At the time, I don’t think I told anyone about these things that made me uncomfortable. In college, I thought I was alone. At work, I was worried my boss would think I was a whiner. At home I worried my husband would believe I was flirting at the office. But the fact that I remember them means that at least I noticed them. How many more situations did I ignore to the point of not noticing them at all? I don’t recall any of my female colleagues sharing these kinds of incidents with me, though I’m sure they all experienced them as well. And if they had told me, I’d probably have advised them to ignore it like I had.
What I would’ve given for a female mentor; someone respected in leadership, who could have created a safe space to help me and my colleagues realize we weren’t alone and that what we experienced wasn’t okay. Someone to talk to HR with me and champion a shift in the culture instead of an adherence to policies.
But I didn’t have such a mentor, and as a result I’m not sure I handled any of my experiences particularly well.
Of course, when I was experiencing workforce discrimination, there were no women in leadership in my company. Short of all-out rape, there were few corporate policies that I knew of that could protect me. Heck, Anita Hill was giving her testimony during my most formative corporate years in the workforce!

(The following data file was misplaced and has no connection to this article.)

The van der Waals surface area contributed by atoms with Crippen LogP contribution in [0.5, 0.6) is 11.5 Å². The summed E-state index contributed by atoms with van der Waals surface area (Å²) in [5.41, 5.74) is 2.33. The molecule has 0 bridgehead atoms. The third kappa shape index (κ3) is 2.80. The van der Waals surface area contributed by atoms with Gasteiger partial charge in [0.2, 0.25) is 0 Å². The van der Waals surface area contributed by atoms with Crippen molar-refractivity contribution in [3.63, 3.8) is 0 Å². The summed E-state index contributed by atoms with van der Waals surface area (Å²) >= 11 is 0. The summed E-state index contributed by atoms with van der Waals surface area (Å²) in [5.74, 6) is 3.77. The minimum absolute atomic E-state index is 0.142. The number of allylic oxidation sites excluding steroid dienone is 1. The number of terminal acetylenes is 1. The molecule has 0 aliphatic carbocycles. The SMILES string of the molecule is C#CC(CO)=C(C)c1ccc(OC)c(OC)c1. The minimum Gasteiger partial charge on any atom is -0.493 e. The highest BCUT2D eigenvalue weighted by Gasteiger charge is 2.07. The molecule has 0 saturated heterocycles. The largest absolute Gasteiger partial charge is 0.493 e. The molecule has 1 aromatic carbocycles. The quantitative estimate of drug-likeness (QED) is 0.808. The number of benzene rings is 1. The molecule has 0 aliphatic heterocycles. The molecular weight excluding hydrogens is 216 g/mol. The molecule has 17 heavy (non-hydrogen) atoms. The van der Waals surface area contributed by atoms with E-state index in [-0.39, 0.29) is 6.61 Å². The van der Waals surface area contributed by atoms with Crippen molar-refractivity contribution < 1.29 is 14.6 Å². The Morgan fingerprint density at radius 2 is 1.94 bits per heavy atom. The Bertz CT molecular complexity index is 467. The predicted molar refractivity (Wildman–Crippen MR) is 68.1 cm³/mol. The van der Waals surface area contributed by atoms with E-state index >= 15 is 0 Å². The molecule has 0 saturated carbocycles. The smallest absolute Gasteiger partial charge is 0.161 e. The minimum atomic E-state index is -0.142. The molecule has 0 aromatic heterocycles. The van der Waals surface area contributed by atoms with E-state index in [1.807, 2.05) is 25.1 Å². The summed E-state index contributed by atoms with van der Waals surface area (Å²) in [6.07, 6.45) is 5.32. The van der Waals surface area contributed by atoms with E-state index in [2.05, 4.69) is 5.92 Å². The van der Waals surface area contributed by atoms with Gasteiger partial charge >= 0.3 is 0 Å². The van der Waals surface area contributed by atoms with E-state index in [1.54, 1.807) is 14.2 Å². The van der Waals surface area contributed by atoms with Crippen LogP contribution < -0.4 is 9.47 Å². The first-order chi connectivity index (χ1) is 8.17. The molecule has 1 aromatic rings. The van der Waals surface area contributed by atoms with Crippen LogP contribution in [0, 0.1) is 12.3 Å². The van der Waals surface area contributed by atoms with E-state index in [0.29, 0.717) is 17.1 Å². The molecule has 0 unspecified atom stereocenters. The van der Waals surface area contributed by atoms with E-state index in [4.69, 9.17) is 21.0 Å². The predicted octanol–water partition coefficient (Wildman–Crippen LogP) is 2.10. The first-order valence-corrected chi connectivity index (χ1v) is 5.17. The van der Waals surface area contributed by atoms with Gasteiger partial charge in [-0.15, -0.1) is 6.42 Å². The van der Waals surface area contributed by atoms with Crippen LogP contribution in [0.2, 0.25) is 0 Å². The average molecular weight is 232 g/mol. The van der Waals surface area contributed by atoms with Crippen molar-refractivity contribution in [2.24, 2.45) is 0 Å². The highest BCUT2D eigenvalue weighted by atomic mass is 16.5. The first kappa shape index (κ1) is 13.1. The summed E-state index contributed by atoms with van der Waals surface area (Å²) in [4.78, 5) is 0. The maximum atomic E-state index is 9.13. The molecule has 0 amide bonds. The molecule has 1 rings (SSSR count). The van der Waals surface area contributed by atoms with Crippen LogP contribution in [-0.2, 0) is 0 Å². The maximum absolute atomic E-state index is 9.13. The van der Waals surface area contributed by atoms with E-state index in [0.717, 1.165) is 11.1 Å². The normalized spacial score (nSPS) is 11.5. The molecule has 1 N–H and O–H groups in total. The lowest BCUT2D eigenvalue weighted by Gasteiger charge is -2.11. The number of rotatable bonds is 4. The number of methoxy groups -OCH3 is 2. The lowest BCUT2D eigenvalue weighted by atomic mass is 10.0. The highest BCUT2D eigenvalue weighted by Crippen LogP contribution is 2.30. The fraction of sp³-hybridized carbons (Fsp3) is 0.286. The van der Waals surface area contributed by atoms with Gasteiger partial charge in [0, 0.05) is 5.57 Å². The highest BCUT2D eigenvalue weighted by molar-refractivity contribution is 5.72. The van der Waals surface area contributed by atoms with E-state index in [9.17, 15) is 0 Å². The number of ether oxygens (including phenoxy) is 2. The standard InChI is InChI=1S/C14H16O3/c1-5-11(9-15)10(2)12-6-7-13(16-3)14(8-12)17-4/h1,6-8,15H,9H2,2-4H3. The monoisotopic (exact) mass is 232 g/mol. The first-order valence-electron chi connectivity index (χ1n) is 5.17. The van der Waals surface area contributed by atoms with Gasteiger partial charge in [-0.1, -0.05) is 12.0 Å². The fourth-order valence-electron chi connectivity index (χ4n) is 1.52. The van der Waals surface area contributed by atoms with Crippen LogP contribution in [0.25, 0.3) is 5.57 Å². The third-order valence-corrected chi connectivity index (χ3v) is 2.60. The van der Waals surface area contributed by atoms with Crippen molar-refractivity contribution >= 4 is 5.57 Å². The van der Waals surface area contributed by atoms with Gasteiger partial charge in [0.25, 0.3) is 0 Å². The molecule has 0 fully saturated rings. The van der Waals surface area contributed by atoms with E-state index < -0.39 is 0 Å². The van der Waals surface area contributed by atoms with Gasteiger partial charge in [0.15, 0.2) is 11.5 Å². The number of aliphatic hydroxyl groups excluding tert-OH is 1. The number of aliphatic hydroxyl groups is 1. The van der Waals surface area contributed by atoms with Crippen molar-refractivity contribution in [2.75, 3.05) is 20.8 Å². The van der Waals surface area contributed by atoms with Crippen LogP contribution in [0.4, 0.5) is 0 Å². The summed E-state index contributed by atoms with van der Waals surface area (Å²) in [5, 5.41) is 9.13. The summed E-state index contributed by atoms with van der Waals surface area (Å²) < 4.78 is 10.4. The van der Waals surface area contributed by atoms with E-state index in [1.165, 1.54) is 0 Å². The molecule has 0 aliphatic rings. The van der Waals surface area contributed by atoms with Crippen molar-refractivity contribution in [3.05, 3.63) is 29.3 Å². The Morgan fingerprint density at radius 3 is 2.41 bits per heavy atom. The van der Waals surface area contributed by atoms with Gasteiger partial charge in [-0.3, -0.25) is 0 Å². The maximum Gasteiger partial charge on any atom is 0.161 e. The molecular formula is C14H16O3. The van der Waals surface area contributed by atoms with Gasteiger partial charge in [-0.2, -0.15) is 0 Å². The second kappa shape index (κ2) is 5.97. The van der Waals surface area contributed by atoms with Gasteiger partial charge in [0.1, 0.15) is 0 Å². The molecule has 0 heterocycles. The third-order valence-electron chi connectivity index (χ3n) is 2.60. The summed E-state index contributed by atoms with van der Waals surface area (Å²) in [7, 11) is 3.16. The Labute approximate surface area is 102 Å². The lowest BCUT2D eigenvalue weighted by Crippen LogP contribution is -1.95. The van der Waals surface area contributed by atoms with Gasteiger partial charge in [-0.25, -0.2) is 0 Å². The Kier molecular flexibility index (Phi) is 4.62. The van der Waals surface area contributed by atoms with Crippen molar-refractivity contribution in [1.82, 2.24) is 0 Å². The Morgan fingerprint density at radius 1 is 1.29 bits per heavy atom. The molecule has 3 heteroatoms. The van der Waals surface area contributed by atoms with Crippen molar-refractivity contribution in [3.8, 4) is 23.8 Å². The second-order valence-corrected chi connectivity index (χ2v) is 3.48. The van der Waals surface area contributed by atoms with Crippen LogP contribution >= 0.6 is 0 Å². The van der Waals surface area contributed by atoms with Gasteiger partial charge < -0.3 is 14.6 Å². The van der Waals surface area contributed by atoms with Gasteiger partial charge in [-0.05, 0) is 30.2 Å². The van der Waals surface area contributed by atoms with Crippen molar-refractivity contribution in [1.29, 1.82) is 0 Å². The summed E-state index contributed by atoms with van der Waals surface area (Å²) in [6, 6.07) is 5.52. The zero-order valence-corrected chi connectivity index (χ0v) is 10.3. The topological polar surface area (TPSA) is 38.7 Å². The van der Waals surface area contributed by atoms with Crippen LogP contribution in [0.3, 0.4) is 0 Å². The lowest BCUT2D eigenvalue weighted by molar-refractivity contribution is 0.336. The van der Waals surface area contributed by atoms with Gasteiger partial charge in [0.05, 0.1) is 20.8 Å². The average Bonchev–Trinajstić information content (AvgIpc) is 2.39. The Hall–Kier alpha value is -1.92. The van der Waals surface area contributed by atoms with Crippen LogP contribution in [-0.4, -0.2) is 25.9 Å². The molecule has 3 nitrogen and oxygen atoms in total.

Discrimination and harassment make everyone feel powerless. Find your power anyway, we’re depending on you. – Click To Tweet
Second, Activate Women Leaders In Your Company
Today, there are many rules and laws that try to protect women and men from workplace discrimination and harassment, but as this reframing article in Fast Company suggests, “company culture crises are often a product of many small failures,” and if you’re a woman who’s made it into a leadership, you are either part of the problem or part of the solution when it comes to these small things. It is still too easy, as Susan Fowler’s experience at Uber demonstrates, for Human Resources (HR) to treat sexual harassment issues as a function of compliance rather than culture.